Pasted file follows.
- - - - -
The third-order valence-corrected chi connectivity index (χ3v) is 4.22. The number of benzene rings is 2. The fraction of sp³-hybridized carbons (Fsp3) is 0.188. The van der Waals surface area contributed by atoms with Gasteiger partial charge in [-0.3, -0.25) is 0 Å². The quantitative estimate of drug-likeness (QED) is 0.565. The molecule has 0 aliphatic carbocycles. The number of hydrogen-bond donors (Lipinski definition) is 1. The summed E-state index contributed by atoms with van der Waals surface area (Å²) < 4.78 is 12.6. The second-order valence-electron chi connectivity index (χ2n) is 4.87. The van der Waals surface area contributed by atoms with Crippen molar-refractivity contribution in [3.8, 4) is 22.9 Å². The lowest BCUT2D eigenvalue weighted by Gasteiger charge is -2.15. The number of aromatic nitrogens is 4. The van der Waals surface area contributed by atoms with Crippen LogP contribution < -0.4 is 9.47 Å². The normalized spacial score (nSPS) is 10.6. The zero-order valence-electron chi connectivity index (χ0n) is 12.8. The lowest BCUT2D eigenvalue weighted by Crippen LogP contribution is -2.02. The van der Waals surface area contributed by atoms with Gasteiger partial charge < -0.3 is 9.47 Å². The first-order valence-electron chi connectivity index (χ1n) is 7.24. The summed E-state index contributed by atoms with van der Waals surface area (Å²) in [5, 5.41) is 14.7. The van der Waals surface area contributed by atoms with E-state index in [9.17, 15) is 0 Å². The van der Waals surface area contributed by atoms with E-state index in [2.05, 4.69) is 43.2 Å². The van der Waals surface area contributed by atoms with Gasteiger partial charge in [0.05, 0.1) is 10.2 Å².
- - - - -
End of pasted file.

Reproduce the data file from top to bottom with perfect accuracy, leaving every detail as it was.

The third-order valence-corrected chi connectivity index (χ3v) is 4.22. The number of benzene rings is 2. The fraction of sp³-hybridized carbons (Fsp3) is 0.188. The van der Waals surface area contributed by atoms with Gasteiger partial charge in [-0.3, -0.25) is 0 Å². The quantitative estimate of drug-likeness (QED) is 0.565. The molecule has 0 aliphatic carbocycles. The number of hydrogen-bond donors (Lipinski definition) is 1. The summed E-state index contributed by atoms with van der Waals surface area (Å²) < 4.78 is 12.6. The second-order valence-electron chi connectivity index (χ2n) is 4.87. The van der Waals surface area contributed by atoms with Crippen molar-refractivity contribution in [3.8, 4) is 22.9 Å². The lowest BCUT2D eigenvalue weighted by Gasteiger charge is -2.15. The number of aromatic nitrogens is 4. The van der Waals surface area contributed by atoms with Crippen LogP contribution < -0.4 is 9.47 Å². The normalized spacial score (nSPS) is 10.6. The zero-order valence-electron chi connectivity index (χ0n) is 12.8. The lowest BCUT2D eigenvalue weighted by Crippen LogP contribution is -2.02. The van der Waals surface area contributed by atoms with Gasteiger partial charge < -0.3 is 9.47 Å². The first-order valence-electron chi connectivity index (χ1n) is 7.24. The summed E-state index contributed by atoms with van der Waals surface area (Å²) in [5, 5.41) is 14.7. The van der Waals surface area contributed by atoms with E-state index in [9.17, 15) is 0 Å². The van der Waals surface area contributed by atoms with E-state index in [2.05, 4.69) is 43.2 Å². The van der Waals surface area contributed by atoms with Gasteiger partial charge in [0.05, 0.1) is 10.2 Å².